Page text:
Exposure to Noise at Work

Occupational Hearing Loss


Noise levels in industries like manufacturing, construction, mining, steel production are dangerous to the human ear and can damage our auditory nerves in split seconds. These industries have machinery and processes that generate noise levels above 85 decibels from sources like

  • Power tools
  • Drill motors
  • Rotors, stators, and fans
  • Chipping guns,
  • Jackhammers and lawnmowers
  • Turbulent fluid flow
  • Vibrating panels
  • Electrical machines and,
  • Internal combustion engines etc.

According to the National Institute for Occupational Safety and Health (NIOSH), about 22 million workers suffer exposure to dangerous noise levels every year. Early symptoms manifest as tinnitus (disruptive ringing and buzzing sound in the ear). And after continuous exposure, it graduates into severe and profound loss of hearing.

If you work in noisy places, hearing protective devices will minimize the noise that enters your ear.

Recreational Noise

Hearing Loss from Recreational Activities


Some of the sounds you hear during leisure and pleasure moments may put your hearing in severe danger, rupture your eardrum, or cause you to lose your hearing.

Let's discuss some common examples.

Sporting Events or Tournaments

Sporting events like soccer games and athletic championships attract huge crowds. If you are a soccer fanatic like me, you will agree that the experience of watching a live game is second to none. The scream, jeers, cheers, and the sounds from whistles can damage your hearing.

If you are a motorsports fan that attends Formula 1, NASCAR, or MotoGP races, the cheers and screams from the crowd and powerful engines are loud enough to damage your hearing.

Sports cars, power bikes, and Jet-ski engines produce sounds above 100 dBA. These noise levels can trigger sensorineural hearing loss after 20 to 30 minutes of exposure.

Speakers and Personal Listening Devices

Loudspeakers and personal listening devices are a leading cause of hearing loss in young people. According to the World Health Organization, about 1.1 billion young people face the risk of hearing loss due to loud noise exposure during recreation.

It is common to see children and adults turning up their listening devices like phones, radio, or television, or MP3 devices while enjoying their favorite playlist. Loud entertainment venues like bars, nightclubs, and concerts also deliver loud music at dangerous levels.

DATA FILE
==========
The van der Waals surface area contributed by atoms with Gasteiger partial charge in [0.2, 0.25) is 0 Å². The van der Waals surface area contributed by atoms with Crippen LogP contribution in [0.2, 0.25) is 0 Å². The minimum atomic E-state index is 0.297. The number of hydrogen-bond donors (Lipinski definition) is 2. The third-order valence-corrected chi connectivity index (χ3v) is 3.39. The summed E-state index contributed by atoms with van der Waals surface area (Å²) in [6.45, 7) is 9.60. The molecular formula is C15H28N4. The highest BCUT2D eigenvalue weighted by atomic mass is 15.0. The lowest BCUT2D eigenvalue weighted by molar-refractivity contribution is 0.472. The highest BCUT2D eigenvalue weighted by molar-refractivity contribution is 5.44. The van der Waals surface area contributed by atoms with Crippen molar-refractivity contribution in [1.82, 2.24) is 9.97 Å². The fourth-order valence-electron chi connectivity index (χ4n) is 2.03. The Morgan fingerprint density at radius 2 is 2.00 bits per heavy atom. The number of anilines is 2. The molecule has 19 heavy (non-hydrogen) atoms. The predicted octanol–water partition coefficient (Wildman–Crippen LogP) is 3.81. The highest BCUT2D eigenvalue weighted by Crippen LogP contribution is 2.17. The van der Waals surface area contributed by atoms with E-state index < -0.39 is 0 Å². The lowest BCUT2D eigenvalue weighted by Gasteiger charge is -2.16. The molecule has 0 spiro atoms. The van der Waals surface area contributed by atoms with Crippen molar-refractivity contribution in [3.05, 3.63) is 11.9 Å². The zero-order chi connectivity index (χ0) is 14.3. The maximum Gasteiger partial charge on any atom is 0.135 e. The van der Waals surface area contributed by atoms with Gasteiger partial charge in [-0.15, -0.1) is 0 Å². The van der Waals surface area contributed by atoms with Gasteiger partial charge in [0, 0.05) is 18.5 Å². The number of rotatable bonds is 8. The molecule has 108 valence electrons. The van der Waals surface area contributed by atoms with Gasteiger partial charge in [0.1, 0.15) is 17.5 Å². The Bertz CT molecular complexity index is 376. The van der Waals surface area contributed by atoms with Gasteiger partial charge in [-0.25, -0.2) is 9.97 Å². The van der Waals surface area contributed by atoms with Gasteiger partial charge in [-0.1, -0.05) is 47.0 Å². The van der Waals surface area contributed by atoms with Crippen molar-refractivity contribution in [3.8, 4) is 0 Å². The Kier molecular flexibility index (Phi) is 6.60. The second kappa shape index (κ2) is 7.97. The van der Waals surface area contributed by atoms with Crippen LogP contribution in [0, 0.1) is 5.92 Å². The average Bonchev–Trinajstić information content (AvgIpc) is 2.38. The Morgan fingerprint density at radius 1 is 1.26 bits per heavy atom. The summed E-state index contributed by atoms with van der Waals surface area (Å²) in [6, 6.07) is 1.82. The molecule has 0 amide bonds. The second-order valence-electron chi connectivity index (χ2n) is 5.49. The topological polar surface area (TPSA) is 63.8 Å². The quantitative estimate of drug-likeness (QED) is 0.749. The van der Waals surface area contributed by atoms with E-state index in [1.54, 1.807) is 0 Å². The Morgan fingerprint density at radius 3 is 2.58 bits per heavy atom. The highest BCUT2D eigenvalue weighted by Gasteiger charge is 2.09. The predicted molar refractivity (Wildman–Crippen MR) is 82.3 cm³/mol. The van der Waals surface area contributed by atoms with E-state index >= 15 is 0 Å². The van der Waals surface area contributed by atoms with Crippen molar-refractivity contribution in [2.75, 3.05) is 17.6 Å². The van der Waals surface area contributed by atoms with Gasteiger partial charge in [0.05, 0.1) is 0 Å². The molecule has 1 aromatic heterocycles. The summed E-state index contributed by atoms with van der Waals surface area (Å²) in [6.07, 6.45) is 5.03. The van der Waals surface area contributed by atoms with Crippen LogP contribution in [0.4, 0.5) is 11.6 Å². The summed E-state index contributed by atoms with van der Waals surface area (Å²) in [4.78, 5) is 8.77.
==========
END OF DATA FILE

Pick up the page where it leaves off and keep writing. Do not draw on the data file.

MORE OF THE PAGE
The sound level of music on full volume on these devices falls between 100 to 110dB. At concerts, parties, and nightclubs, the sound levels are higher. And when they hit the ear for long hours, they weaken the auditory nerves and damage them over time.

Most musicians and entertainers have had to deal with the impact of long term exposure to loud noise during studio production, rehearsals, and concerts.

Eric Clapton blames his hearing loss on turning up the amplifiers during his youth. He regrets not heeding warnings to wear earplugs or turn down the volume. Other musicians that have hearing loss include

  • Christopher Martin of the Coldplay
  • Peter Townshend
  • Phil Collins
  • Neil Young and many more

Music is fun. But there are ways you can protect yourself from hearing loss.

  • Reduce the volume of your listening devices
  • Buy and use noise-canceling headsets.
  • Take breaks from your headsets at frequent intervals.

Firearms and Explosive Devices

Generally, the use of handguns fall into one of five categories, including

  • Recreation
  • Sport,
  • Hunting,
  • Metallic silhouette shooting, and
  • Protection.

Whether they are used for hunting or target practice, firearms have sound pressure levels that exceed 132db. And it is unreasonable for you to fire any shot without wearing protective hearing equipment. Exposure to such sound levels can trigger acoustic trauma and sensorineural hearing loss.

Exposure During Military Service

Hearing Loss from Military Service


Hearing loss is the most prevalent service-related disability for veterans and ex-servicemen. In 2012, about 5.8 percent of veterans received compensation and benefits for hearing loss.

During military service and peacekeeping operations, service members are exposed to loud noise from weapons, bombs, grenades, and other explosives, gunfire, and heavy military equipment. As a result of these weapons fired at close range, they may have sensorineural hearing loss.

Ship and aircraft engine rooms, patrol vessels, missile gunboats, and carrier decks have dangerous sound levels ranging from 98 to 160 dB. And long term exposure can stretch the inner ear cells beyond their elastic limits and cause permanent damage to the ear.